Pittsboro animal refuge launches petition against nearby gun range
Workers at the Goathouse Refuge in Pittsboro, a no-kill animal shelter, used to be worried when it thundered outside and some of the dogs and cats cowered in fear.
Now thunderstorms are almost forgotten, as a gun range has moved in next door — offering a wide range of classes and shooting bays open daily to people with pistols, rifles or shotguns. Some are beginners, but the range has conducted at least one high-intensity military training class.
“We already are seeing many animals that are over-grooming and pulling their fur,” said Siglinda Scarpa, owner of the animal refuge, who blamed the cats’ strange behavior on the new noises next door. “Many are also not eating, and we will have to force feed.”
Besides loss of hair and appetite, she said, some animals also reportedly have exhibited symptoms like fever and diarrhea — and there has been no explanation other than the sound of powder igniting and bullets slamming into steel targets. Scarpa said the noises have physically and mentally stressed out the more than 250 animals on her property.
“Animals really get sick with stress,” said Scarpa, who is not a veterinarian but rather an artist who has been around cats and other animals her whole life, and has run her shelter in the woods northwest of Pittsboro for years.
Added her office manager, Laura Gaffney: “We can’t say for sure yet, but (the cats) do have some health conditions that might be linked to this. ... In any case, they are stressed out and suffering.”
But Range2A owner Mark Atkeson disagrees about his gun range’s potential to harm the animals — in fact, he said, he plans to use the course to help train local K9 officers and their dogs.
“I have a veterinarian who’s a member, and she said, ‘No, that’s not a problem, the cats aren’t scared,’” Atkeson said. “... When I told her about the complaints, she rolled her eyes.”
Scarpa, though, said she’s serious. Anyone at the Goathouse is forced to shout to be heard whenever there’s firing at the range, she said, and “everybody is very tense because they are shooting some big heavy weapons. ... It’s some very repetitive stuff. It makes my skin crawl. It’s horrible.”
Atkeson, however, said most of the guns people shoot at the range are pistols and smaller rifles — and no automatic weapons are allowed. But whether people are shooting fast or slow, he said, he can’t imagine that the animals are being harmed.
Atkeson said he has been deluged with hate mail recently, mainly from people using ostensibly fake social media profiles. So to prove his point about noise, Atkeson posted a short video to his Facebook this weekend of his dog at a firing range, with about two dozen shots ringing out quickly. The dog perks her ears up and looks around but otherwise remains sitting calmly. At the Goathouse, 600 feet away through thick woods he said, noise shouldn’t be an issue whatsoever.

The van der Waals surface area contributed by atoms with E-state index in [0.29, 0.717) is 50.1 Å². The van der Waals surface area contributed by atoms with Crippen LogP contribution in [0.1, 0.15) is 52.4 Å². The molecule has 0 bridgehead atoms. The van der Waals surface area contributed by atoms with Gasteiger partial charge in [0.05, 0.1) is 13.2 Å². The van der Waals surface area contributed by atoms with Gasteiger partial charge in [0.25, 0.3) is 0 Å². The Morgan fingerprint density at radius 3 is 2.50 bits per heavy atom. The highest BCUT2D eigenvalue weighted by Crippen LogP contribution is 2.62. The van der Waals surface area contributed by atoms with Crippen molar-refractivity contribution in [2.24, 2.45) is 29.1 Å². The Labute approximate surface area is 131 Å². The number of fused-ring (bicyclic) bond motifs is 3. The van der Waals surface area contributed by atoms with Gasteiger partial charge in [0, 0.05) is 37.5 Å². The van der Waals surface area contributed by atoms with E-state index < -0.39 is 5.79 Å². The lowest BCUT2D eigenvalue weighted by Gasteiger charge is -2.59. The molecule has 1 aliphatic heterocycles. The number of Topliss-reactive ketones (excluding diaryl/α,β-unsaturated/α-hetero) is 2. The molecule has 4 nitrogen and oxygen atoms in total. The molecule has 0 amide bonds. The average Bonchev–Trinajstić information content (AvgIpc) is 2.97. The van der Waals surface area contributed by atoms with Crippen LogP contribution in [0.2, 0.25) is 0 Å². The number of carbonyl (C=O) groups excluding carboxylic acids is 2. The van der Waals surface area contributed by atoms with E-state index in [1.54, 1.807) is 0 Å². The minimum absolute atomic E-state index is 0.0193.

The animosity between Atkeson and Scarpa goes back to before Atkeson opened his range this spring. Scarpa said she and Gaffney went over when they noticed trees being cut down, met with Atkeson and voiced their concerns — but Atkeson blew them off.
Atkeson, however, recalls it differently. He said Scarpa cussed at him and ignored ‘no trespassing signs, and that the vast majority of the criticism he has received has been from people who don’t live in North Carolina or even the U.S.
“Almost no one locally has spoken out except for her,” Atkeson said. “... And not one person has ever offered me a solution as to how to fix it other than ‘You need to shut down.’ I don’t even know what would make them happy other than the obliteration of my existence.”
Atkeson said he won’t shut down, but he is willing to compromise. However, he said, the volume of hate mail he has received so far tells him finding a compromise is unlikely.
Scarpa said she won’t be happy until the range is shut down. She grew up in Italy during World War II and said she no longer feels comfortable bringing school groups to her shelter, since she can still remember how scary gunshots were to her as a child.
The Goathouse does have a large soapbox, with nearly 9,500 fans on Facebook and an owner who has been profiled by everyone from The Indy in Raleigh, which cast a skeptical eye on Scarpa’s operation, to the New York Times, which wrote an effusive feature on her.
Scarpa has used that soapbox to plug her petition against the shooting range, and by Tuesday afternoon, it had nearly reached the 5,000 signature goal. It is addressed to the Chatham County Commissioners and demands an inquiry into the range and its permitting.
Scarpa wants a response from them, she said, “Or we are going to kick their (butts) out. I am so furious.”
Supporters of the group spoke at a meeting of the commissioners Monday night, and their complaints will be addressed further at a July 1 planning board meeting, according to the clerk to the commissioners.